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A lot of people use social media sites — such as Facebook, LinkedIn, Twitter, Google+ and Instagram — to stay in touch with family and friends, meet new people and interact with businesses like their bank. However, identity thieves can use social media sites in hopes of learning enough information about individuals to be able to figure out passwords, access financial accounts or commit identity theft.
Identity thieves create fake profiles on social networks pretending to be financial institutions and other businesses, and then lure unsuspecting visitors into providing Social Security numbers, bank account numbers and other valuable personal information. Identity thieves also have created fraudulent profiles and then sent elaborate communications to persuade “friends” to send money or divulge personal information. “They might claim to work at the same organization, to have attended the same school, or share similar interests and hobbies,” said Susan Boenau, manager of the FDIC’s Consumer Affairs Section. “They know that communicating a false sense of trust can be easy on social media.”
“Valuable pieces of information to someone seeking to steal your identity include, for example, a mother’s maiden name, date or place of birth, high school mascot or pet’s name,” explained Amber Holmes, a financial crimes information specialist with the FDIC. “Fraud artists use social networking sites to gather this kind of information because it can help them guess passwords to online accounts or answers to ‘challenge questions’ that banks and other businesses frequently use for a second level of authentication beyond a password. Someone who has your password and can successfully answer challenge questions may be able to access your accounts, transfer money, or even reset passwords to something they know and you don’t.”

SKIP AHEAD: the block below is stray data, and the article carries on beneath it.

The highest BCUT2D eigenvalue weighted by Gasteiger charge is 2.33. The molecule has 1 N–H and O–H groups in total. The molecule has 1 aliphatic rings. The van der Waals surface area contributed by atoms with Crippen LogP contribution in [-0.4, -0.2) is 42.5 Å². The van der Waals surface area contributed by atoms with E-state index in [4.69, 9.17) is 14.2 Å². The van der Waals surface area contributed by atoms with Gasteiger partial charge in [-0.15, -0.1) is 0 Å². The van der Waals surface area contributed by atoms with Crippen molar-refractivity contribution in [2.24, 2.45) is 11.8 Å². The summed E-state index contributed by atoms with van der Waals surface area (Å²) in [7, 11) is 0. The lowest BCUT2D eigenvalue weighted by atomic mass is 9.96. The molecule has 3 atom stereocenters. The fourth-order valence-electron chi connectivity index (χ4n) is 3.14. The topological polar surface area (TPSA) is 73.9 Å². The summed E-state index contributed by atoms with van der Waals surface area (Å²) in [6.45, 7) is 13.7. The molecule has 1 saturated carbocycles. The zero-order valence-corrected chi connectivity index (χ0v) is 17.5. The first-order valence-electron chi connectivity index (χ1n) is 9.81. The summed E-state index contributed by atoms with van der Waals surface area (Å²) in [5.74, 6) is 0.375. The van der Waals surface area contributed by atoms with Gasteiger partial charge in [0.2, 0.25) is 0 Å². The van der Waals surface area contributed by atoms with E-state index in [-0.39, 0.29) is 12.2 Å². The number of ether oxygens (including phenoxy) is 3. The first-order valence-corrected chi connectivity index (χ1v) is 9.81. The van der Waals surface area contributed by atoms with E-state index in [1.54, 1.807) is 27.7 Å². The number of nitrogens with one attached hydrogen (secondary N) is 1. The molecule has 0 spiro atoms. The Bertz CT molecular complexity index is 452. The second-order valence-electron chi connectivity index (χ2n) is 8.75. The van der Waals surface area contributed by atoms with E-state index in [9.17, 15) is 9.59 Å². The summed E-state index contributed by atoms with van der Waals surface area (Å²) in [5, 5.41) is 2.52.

What safety measures can you take with your social media accounts?
Make sure they block out people who you don’t want seeing your page. If you have doubts about your security settings, avoid including information such as your birthday or the year you graduated college. Otherwise, though, experts say it is OK to provide that kind of information on your social media pages.
If you want to communicate with your bank on social media, keep in mind that your posts could become public, even though you can protect your posts to some extent through your account settings. You should not include any personal, confidential or account information in your posts. “Also, reputable social media sites will not ask you for your Social Security, credit card or debit card numbers, or your bank account passwords,” said FDIC Counsel Richard Schwartz.
Before posting information such as photos and comments, you should look for a link that says “privacy” or “policies” to find out what can be shared by the bank or the bank’s social media site with other parties, including companies that want to send you marketing emails. Read what the policies say about whether and how the bank will keep personal information secure. Find out what options you may have to limit the sharing of your information.
It is a good rule of thumb to avoid posting personal information on any part of a bank’s social media site. “That type of information is often requested by banks for their security ‘challenge questions’ that are used to control access to accounts,” advised Schwartz. “A criminal could use that information to log in to your account.”
“Some of these third parties may use information from your page to help you connect with others or build your network — for example, to pair you with strangers wanting to play the same game,” Boenau said. “But they could also be selling your information to marketing sites and others, possibly even to people who might use your information to commit a fraud.”
Checking common search engines for your name and key words or phrases (such as your address and job title) may turn up evidence that someone is using your information in a dishonest way.
Security and Privacy Center
USA PATRIOT Act
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